Admiralty (United Kingdom)

The Admiralty was the British government department[1][2] responsible for the command of the Royal Navy until 1964, historically under its titular head, the Lord High Admiral – one of the Great Officers of State. For much of its history, from the early 18th century until its abolition, the role of the Lord High Admiral was almost invariably put "in commission" and exercised by the Lords Commissioner of the Admiralty, who sat on the governing Board of Admiralty, rather than by a single person. The Admiralty was replaced by the Admiralty Board in 1964, as part of the reforms that created the Ministry of Defence and its Navy Department (later Navy Command).[3]

Department of Admiralty
Coat of Arms of Her Majesty's Government
Department overview
Formed1707
Preceding Department
Dissolved1964
Superseding agency
JurisdictionGovernment of the United Kingdom
HeadquartersWar Office building
Whitehall
London
Department executive
Parent DepartmentHM Government

Before the Acts of Union 1707, the Office of the Admiralty and Marine Affairs[4] administered the Royal Navy of the Kingdom of England, which merged with the Royal Scots Navy and the absorbed the responsibilities of the Lord High Admiral of the Kingdom of Scotland with the unification of the Kingdom of Great Britain.[5] The Admiralty was among the most important departments of the British Government, because of the Royal Navy's role in the expansion and maintenance of the English overseas possessions in the 17th century, the British Empire in the in the 18th century, and subsequently.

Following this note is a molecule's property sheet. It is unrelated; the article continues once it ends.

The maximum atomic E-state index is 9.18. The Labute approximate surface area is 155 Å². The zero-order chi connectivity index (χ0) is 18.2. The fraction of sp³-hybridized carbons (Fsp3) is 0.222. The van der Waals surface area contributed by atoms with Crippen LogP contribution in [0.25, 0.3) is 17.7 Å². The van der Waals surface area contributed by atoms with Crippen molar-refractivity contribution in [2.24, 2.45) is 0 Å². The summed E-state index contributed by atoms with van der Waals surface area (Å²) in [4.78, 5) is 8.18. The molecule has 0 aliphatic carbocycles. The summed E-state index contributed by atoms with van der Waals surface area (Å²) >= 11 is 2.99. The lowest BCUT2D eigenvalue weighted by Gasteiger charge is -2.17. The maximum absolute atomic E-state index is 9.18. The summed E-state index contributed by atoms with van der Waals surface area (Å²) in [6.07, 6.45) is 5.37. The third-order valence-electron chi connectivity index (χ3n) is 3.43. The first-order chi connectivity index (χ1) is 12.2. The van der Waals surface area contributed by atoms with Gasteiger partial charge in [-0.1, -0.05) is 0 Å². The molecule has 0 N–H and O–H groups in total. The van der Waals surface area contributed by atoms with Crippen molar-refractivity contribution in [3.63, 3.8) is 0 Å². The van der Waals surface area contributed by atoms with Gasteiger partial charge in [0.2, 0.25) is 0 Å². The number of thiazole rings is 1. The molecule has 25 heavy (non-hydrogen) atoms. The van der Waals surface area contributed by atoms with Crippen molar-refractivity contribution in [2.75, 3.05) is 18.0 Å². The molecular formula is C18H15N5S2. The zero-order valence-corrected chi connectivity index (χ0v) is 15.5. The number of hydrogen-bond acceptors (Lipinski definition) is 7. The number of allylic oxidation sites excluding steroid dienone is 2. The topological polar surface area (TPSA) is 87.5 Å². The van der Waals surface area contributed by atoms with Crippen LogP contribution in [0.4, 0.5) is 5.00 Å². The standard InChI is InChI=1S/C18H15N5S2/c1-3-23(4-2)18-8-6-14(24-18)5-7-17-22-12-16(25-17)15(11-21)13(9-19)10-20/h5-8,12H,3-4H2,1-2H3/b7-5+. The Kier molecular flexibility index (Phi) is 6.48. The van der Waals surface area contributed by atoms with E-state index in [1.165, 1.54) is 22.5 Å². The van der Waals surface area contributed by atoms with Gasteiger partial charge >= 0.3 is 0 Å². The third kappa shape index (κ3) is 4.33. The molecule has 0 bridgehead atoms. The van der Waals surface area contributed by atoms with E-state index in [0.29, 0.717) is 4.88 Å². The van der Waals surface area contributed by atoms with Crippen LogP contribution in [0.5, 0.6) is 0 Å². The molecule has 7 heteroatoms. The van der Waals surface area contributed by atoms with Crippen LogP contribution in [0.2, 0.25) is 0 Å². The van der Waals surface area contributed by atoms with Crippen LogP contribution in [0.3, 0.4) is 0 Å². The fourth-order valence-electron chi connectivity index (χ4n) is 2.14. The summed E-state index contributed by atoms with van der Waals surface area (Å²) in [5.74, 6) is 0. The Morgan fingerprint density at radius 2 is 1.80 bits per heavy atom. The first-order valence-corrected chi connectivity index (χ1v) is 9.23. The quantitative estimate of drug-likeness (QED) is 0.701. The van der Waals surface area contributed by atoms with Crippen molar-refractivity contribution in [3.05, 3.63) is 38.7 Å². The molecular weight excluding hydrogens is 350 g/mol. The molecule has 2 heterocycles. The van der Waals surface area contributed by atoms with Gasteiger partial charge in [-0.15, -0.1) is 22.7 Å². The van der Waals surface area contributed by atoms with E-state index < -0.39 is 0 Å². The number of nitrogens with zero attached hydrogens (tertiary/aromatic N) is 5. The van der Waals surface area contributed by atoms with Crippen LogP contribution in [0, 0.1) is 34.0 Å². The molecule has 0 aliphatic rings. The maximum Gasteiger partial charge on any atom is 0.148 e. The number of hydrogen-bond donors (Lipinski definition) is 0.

The modern Admiralty Board, to which the functions of the Admiralty were transferred in 1964, is a committee of the tri-service Defence Council of the United Kingdom. This Admiralty Board meets only twice a year, and the day-to-day running of the Royal Navy is controlled by a Navy Board (not to be confused with the historic Navy Board). It is common for the various authorities now in charge of the Royal Navy to be referred to as simply 'The Admiralty'.

The title of Lord High Admiral of the United Kingdom was vested in the monarch from 1964 to 2011. The title was awarded to Prince Philip, Duke of Edinburgh by Queen Elizabeth II on his 90th birthday and since his 2021 death has reverted to the monarch.[6][7] There also continues to be a Vice-Admiral of the United Kingdom and a Rear-Admiral of the United Kingdom, both of which are honorary offices.